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Don and Leia Schulze



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This book will help seekers to understand that there is a God who can be known, and believers will be challenged to know Him more!



Supit’s Story

Chiang Mai, Thailand


Supit's story is one of those that didn't make it into the manuscript of A Life of Miracles due to space limitations. However, it is one of the greatest of miracles as a story of God's sovereign grace and his love for people all over the world.

Chiang Mai city, sitting on the green banks of the Mai Ping river was called the Rose of Thailand because of it’s exquisite ‘old world’ beauty. A deep moat surrounded the walled ‘old city’ and I loved riding my motorbike on the road that went around the outside of it. The Thai people were very nice and the food was fantastic.

However, my family was not in Chiang Mai to make friends or enjoy the cuisine. God had called us to see Buddhist people turn to Jesus Christ and to establish a thriving church in this northern outpost of the Kingdom of Thailand.

After many months of working, praying, and everything else we could think of we were completely lacking in success. Unlike our time in Bangkok where we had seen nearly thirty wonderful young adults come to Christ, in Chiang Mai our ‘congregation’ consisted of my wife, myself, my two great teenage children, my interpreter and his wife, and Nang and Noi. Nang and Noi were a mother and daughter who were wonderfully saved in our church in Bangkok and moved hundreds of miles north to Chiang Mai to help us.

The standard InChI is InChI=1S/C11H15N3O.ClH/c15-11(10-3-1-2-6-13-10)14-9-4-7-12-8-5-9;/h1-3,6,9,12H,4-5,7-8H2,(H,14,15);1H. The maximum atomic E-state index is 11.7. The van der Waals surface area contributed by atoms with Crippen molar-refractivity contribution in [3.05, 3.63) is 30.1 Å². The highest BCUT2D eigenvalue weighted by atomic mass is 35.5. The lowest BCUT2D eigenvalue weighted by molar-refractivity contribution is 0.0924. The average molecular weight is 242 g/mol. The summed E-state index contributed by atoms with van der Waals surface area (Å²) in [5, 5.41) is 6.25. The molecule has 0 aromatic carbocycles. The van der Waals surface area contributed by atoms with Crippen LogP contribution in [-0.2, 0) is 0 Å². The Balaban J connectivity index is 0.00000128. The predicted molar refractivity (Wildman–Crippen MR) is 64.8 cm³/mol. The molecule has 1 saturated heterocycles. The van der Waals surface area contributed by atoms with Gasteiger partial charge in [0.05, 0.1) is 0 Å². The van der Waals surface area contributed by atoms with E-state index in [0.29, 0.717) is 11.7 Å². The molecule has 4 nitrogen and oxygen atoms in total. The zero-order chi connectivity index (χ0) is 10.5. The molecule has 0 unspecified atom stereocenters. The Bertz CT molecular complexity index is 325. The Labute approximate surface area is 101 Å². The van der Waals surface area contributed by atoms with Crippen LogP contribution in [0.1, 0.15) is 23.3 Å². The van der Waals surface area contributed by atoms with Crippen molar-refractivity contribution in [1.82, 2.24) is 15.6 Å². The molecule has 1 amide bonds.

While Bangkok was full of young people who had left their country homes to seek jobs and education and open to new ideas Chiang Mai was, at the time, provincial and old-fashioned and unchanging.

One idea I had, far from original, was to develop relationships with young men from the Chiang Mai University by teaching them to improve their spoken English. We had lots of students, but no prospective disciples; English yes, Jesus no.

One afternoon as I was teaching the class to communicate by a simulated shopping expedition a figure in the doorway of the house we used caught my attention. The light behind that figure made it difficult to try to identify the person standing there. I turned my attention again to my students, but after several minutes I noticed the figure on the threshold that had not moved or even changed posture.

“Narong,” I said to my interpreter, “go and see what that person at the door is looking for.” I talked to my students in my awkward Thai while Narong had a chat with the mystery guest. As I watched out of the corner of my eye I saw him eventually lead her over to one of our tables and gestured to her to be seated. He returned to my side and shrugged his shoulders, shook his head, and smiled a slight, mischievous smile.

The class ended and we sent our six young university men off with another sincere invitation to visit our church service or Bible study, then we went to talk to our visitor.

Narong and I pulled up chairs across from a very pretty young Thai woman dressed neatly in informal business attire. She put her hands together in front of her face, palms and fingertips touching those of the other hand in the traditional ‘wai’ greeting and bowed her head slightly. “Sawatdee” (hello or good-bye) she murmured softly.

“Sawatdee, khrahp”, I responded. She was silent.

Narong said, “Pastor Don, this girl told me something funny.”

“Funny? What?”